Public Health England researchers have looked at the microbiological quality of raw drinking milk and unpasteurized dairy products over a six-year period.
Findings highlight the public health risk associated with these items and provide further justification for continued surveillance and controls during production and throughout the food chain, according to the study published in the journal Epidemiology and Infection.
It reviewed microbiology results from 2,500 raw drinking milk and dairy products made with unpasteurized milk examined in England between 2013 and 2019. Samples were collected from the point of sale and place of manufacture as part of incidents of contamination, investigation of infections, or routine monitoring and were tested using standard methods for pathogens and hygiene indicators.
Raw cow’s milk for drinking can only be sold at farms and farm shops at production, including local deliveries and farmer’s markets. These restrictions do not apply to milk from other species or other dairy products made from unpasteurized milk.
Results and outbreaks
The dataset included: 719 raw cow’s milk from 2017 to 2019, 584 raw milk from non-bovine animals; 100 cream, two ice cream, 37 butter, 24 kefir, and 1,063 cheeses from 2013 to 2019.
Amongst all 2,529 samples tested, 69 percent were classed as satisfactory microbiological quality, 10 percent were borderline, 16 percent were unsatisfactory and 5 percent were unsatisfactory and posed a potential risk to public health due to pathogens. Results from routine monitoring were satisfactory for 62 percent of milk, 82 percent of cream, all ice cream, 51 percent of butter, 63 percent of kefir, and 79 percent of cheeses.
For all samples, 56 bovine milks and 79 cow or goats milk cheeses were associated with six incidents of infection. These included three raw cow’s milk outbreaks in 2017 with seven cases of STEC O157: H7, four Campylobacter infections, and one patient with Salmonella Dublin.
One person got Salmonella Mbandaka from cheese made at the same farm previously linked to a STEC outbreak, one listeriosis patient bought cheese from a farm shop in 2016, and coagulase-positive staphylococci (CPS) contamination involved hard goat’s milk cheese which did not enter the food chain in 2013.
Results of microbiological testing of cow’s drinking milk and cheese samples collected during incidents and foodborne outbreaks showed a higher proportion as potentially injurious to health: 44 percent compared to 20 percent for those taken for routine monitoring.
Routine monitoring findings
In raw drinking milk collected for routine monitoring, cow’s milk was generally of poorer microbiological quality than goat’s or sheep’s milk, for the presence of indicators and pathogens. Two unsatisfactory goat’s milk samples had high levels of CPS and unsatisfactory levels of aerobic colony counts (ACC) and coliforms: both samples came from the same farm in the same year.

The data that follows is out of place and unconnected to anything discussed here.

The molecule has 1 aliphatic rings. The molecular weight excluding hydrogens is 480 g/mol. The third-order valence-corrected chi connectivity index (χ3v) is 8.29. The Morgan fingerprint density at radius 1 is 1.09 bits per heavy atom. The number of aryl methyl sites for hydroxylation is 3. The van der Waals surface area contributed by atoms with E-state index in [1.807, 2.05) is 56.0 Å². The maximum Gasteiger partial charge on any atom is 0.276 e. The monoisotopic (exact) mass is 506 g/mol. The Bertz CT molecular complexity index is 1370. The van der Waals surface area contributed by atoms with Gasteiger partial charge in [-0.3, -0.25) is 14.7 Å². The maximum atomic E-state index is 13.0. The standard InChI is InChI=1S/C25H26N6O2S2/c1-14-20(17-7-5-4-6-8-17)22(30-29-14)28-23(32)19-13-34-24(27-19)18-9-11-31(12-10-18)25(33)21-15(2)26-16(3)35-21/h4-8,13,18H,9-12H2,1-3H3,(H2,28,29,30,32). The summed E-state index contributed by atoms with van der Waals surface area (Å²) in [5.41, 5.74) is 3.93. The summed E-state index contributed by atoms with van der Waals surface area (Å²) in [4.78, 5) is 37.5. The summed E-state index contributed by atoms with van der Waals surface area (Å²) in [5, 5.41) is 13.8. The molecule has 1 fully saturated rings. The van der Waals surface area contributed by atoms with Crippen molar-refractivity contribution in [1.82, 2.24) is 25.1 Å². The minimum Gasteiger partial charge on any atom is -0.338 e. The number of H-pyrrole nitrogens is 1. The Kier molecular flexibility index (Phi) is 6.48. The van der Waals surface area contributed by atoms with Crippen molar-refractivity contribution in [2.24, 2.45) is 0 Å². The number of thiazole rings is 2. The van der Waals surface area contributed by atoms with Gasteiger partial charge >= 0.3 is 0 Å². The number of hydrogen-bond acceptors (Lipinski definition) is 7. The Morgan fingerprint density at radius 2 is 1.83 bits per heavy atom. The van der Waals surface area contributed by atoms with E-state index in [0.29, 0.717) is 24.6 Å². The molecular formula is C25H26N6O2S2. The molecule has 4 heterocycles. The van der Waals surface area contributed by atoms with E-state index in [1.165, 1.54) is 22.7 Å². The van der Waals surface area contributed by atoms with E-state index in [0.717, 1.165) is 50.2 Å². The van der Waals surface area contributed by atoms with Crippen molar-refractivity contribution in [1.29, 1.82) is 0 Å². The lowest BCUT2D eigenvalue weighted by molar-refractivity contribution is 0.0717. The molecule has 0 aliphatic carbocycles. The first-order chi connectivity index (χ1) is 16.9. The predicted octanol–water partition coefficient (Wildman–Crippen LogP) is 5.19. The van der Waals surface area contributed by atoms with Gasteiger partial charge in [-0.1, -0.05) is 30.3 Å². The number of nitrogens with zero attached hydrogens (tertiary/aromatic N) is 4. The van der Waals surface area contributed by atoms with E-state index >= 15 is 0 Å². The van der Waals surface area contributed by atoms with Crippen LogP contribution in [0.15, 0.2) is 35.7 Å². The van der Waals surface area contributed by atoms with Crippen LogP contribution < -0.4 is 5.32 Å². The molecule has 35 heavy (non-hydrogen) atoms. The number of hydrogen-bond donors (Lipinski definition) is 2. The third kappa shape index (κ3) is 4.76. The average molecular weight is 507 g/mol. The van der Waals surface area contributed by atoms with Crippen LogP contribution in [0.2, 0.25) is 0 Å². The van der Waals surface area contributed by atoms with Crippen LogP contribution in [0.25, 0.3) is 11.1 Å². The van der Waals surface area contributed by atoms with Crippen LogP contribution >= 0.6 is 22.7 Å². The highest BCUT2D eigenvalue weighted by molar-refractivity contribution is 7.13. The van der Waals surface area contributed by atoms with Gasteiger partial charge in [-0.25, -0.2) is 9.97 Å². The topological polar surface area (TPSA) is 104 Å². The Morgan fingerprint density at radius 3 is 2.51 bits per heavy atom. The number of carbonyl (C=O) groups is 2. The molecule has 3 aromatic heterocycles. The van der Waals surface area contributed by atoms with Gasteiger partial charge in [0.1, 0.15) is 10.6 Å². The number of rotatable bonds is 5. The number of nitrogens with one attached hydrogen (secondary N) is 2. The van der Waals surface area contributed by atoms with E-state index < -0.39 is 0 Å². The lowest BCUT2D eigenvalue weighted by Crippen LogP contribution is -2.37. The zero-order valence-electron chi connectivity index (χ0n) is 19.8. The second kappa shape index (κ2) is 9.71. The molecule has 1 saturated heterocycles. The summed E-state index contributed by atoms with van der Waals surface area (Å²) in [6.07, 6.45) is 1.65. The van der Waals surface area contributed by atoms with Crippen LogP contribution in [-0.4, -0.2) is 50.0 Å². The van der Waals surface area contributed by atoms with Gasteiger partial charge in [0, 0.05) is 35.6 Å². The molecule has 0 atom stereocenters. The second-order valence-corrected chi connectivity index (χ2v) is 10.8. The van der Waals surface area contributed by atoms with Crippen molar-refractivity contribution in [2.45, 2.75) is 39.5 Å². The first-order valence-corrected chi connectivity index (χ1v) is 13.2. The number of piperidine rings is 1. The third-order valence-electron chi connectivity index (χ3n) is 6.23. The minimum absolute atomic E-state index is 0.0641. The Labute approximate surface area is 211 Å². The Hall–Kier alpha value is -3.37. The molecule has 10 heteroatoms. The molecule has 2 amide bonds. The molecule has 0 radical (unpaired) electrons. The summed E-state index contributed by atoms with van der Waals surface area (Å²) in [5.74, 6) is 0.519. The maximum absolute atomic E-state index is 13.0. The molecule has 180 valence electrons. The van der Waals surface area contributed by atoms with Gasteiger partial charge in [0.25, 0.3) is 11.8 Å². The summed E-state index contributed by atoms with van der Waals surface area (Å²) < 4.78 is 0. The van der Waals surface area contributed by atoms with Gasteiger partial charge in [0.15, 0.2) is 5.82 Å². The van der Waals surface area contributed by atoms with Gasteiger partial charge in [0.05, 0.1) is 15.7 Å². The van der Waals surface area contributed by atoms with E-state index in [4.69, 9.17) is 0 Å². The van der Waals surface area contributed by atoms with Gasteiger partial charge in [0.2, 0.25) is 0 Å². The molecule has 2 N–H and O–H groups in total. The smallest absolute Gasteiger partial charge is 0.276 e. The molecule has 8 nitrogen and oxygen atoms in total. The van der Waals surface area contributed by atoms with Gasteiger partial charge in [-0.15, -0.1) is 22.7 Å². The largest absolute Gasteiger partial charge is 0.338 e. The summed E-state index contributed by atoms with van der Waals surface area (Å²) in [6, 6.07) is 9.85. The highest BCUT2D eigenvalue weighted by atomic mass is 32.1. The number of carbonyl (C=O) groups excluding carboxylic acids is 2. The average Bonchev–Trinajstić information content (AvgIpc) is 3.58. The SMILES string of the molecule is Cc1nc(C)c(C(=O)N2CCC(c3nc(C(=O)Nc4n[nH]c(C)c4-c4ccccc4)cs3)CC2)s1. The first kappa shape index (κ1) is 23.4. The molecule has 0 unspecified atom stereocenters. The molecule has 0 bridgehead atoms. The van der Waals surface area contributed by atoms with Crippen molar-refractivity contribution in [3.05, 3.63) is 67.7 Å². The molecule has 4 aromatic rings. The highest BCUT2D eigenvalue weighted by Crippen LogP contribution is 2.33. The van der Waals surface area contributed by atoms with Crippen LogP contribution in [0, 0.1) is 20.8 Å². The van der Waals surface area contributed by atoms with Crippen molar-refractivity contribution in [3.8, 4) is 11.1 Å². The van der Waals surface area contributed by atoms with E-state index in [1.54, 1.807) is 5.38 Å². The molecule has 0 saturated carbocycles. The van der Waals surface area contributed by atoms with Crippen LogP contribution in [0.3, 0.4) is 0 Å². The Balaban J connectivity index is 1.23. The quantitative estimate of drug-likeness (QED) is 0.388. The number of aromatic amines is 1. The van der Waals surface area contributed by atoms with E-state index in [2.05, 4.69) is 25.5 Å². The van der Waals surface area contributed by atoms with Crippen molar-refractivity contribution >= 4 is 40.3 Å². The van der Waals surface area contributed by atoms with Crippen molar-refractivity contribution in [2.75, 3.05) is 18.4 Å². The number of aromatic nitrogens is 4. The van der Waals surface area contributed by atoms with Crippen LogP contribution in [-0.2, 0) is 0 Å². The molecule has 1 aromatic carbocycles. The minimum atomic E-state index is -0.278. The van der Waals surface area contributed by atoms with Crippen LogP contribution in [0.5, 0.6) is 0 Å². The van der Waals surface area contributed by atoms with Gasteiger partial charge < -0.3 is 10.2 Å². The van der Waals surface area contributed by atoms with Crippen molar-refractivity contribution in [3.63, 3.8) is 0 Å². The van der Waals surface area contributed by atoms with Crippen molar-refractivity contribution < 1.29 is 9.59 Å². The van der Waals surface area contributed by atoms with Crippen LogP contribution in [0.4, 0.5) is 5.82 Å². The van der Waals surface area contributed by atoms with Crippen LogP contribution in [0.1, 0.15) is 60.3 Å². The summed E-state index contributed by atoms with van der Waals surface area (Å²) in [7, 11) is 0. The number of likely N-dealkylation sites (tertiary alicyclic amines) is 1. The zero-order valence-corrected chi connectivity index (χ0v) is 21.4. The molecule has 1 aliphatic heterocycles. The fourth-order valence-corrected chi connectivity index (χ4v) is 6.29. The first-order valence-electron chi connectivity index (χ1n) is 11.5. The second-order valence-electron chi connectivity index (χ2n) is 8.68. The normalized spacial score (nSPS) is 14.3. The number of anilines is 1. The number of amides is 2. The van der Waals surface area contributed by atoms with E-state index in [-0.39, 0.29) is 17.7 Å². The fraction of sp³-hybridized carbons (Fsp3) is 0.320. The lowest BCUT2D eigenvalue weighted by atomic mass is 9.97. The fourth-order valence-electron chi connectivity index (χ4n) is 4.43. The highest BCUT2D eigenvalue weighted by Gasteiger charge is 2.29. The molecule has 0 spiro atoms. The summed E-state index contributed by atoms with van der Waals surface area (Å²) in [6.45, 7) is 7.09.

For raw cow’s drinking milk tested in routine monitoring, results from 24 samples were unsatisfactory because of the presence and levels of pathogens. Campylobacter spp. were isolated from 18 cow’s milk samples, 13 of which came from three producers. In five other samples, Salmonella Mbandaka was isolated from one, unsatisfactory levels of coliforms detected in three, and unsatisfactory ACCs were found in the final sample. In one cow’s milk sample there was an unsatisfactory level of Listeria monocytogenes.
Salmonella was detected in three samples, once it was Salmonella Mbandaka and in the other two, Salmonella Dublin was isolated on different occasions from the same dairy. In the remaining three cow’s milk samples potentially risky to health, STEC was isolated. Two isolates came from different samples from the same farm and were both STEC O113: H4, the final isolate was STEC O15: H16.
Amongst the 984 kinds of cheese tested as part of routine monitoring, 80 percent were of satisfactory microbiological quality, 5 percent were borderline, 10 percent were unsatisfactory and 5 percent potentially injurious to health.
Goat milk cheeses were of poorer microbiological quality than those from the milk of other species. The 47 cheese were categorized as posing a risk to health because of high levels of Listeria monocytogenes or CPS, or isolation of Salmonella, E. coli O157, or STEC. Two possible cases with indistinguishable Salmonella Newport isolated from a hard cow’s milk cheese were found. Two samples of kefir were unsatisfactory due to CPS: one was prepared from cow’s milk and the other from goat’s milk.
Results indicated statutory hygiene indicator tests for raw drinking milk do not correlate well with the presence of pathogens but analysis of data from cheese showed an association between increasing levels of indicator E. coli with elevated levels of CPS and detection of stx genes. Isolation of STEC was significantly associated with lower levels of indicator E. coli.
The review found a similar level of adverse results to that reported previously for samples tested between 2014 and 2016 showing there is no evidence to support improvement in microbiological quality despite efforts by the Food Standards Agency. The FSA recommends businesses test raw bovine milk for indicator bacteria (E. coli, Listeria spp., ACCs, coliforms) and pathogenic bacteria (Salmonella, STEC, Campylobacter, CPS, and Listeria monocytogenes).
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